Called a symbol of Britain's "decency and courage" by Prime Minister Tony Blair, Elizabeth Angela Marguerite Bowes-Lyon (1900-2002) was born a commoner, the ninth of 10 children and daughter of a Scottish earl.
"Work is the rent we pay for life," said the woman who had the role of Queen thrust upon her unexpectedly in 1936. Her husband, George VI took over as King of England when Edward VIII abdicated to marry American divorcee Wallis Simpson.
Charming, with an ever-present smile, wide-brimmed hats, and gracious manners, she helped rally the country through World War II, reigning as Queen Consort for 16 years. After the death of her husband in 1952, she became the beloved "Queen Mum," mother to Queen Elizabeth II and grandmother to Prince Charles.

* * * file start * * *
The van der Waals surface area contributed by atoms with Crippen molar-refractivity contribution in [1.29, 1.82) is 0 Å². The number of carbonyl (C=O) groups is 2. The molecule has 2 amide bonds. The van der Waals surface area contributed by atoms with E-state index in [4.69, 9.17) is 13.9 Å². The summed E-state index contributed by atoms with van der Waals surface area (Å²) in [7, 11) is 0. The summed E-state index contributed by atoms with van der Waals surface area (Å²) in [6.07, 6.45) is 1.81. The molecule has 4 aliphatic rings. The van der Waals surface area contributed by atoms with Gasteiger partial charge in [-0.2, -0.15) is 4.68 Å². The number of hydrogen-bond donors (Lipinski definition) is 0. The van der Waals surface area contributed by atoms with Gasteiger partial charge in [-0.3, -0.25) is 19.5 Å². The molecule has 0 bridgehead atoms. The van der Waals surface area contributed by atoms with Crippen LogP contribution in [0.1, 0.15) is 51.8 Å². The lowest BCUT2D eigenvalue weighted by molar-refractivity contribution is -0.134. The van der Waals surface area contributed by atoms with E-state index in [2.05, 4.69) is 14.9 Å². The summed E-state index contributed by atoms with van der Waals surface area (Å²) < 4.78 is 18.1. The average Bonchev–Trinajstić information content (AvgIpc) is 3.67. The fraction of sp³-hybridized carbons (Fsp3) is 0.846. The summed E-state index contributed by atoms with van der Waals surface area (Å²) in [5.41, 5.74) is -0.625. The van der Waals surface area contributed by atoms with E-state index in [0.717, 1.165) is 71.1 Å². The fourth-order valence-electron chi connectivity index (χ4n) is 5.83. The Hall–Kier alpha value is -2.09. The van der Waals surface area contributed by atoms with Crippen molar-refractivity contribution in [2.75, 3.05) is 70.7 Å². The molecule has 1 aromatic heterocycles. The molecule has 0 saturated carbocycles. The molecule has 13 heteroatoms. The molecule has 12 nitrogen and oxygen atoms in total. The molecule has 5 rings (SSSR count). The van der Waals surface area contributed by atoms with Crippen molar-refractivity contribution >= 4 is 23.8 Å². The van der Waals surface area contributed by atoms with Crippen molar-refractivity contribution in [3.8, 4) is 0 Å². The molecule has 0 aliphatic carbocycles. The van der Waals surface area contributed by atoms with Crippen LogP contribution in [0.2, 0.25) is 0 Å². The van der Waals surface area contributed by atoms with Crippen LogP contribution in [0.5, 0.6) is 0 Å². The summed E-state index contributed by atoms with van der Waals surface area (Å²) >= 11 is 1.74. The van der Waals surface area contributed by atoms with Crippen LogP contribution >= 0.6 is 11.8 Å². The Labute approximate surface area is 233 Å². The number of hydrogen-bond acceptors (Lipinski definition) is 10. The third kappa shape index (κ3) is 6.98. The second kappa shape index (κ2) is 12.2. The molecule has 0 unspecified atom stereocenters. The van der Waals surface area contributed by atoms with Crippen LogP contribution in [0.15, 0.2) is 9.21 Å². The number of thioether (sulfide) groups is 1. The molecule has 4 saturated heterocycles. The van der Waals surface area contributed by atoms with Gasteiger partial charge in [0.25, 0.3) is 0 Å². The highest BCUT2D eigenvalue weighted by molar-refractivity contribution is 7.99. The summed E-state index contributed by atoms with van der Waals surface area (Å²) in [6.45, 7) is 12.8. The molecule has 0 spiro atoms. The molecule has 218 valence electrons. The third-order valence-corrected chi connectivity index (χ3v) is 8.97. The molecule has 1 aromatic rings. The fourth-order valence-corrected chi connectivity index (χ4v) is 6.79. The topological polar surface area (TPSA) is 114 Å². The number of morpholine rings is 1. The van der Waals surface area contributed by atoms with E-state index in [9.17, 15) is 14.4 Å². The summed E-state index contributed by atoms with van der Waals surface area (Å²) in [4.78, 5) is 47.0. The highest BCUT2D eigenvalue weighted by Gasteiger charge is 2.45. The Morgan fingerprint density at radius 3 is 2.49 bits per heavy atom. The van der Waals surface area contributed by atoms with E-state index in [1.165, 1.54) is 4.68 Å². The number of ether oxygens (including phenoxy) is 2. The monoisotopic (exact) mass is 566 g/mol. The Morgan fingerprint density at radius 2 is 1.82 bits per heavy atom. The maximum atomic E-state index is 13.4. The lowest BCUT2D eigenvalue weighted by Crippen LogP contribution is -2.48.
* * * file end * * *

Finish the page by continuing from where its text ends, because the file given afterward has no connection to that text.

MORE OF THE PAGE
"Do not, in today's tumult, lose sight of the ancient virtues of service, truth, and vision," she believed.
Admired for her dignity and sense of duty, she celebrated life with passion. Devoted to her royal duties, she was the patron or president of about 350 organizations.
"I would not want it to be though that I had lived for all these years without having anything to show for it," she once said.
Nobly do and dare.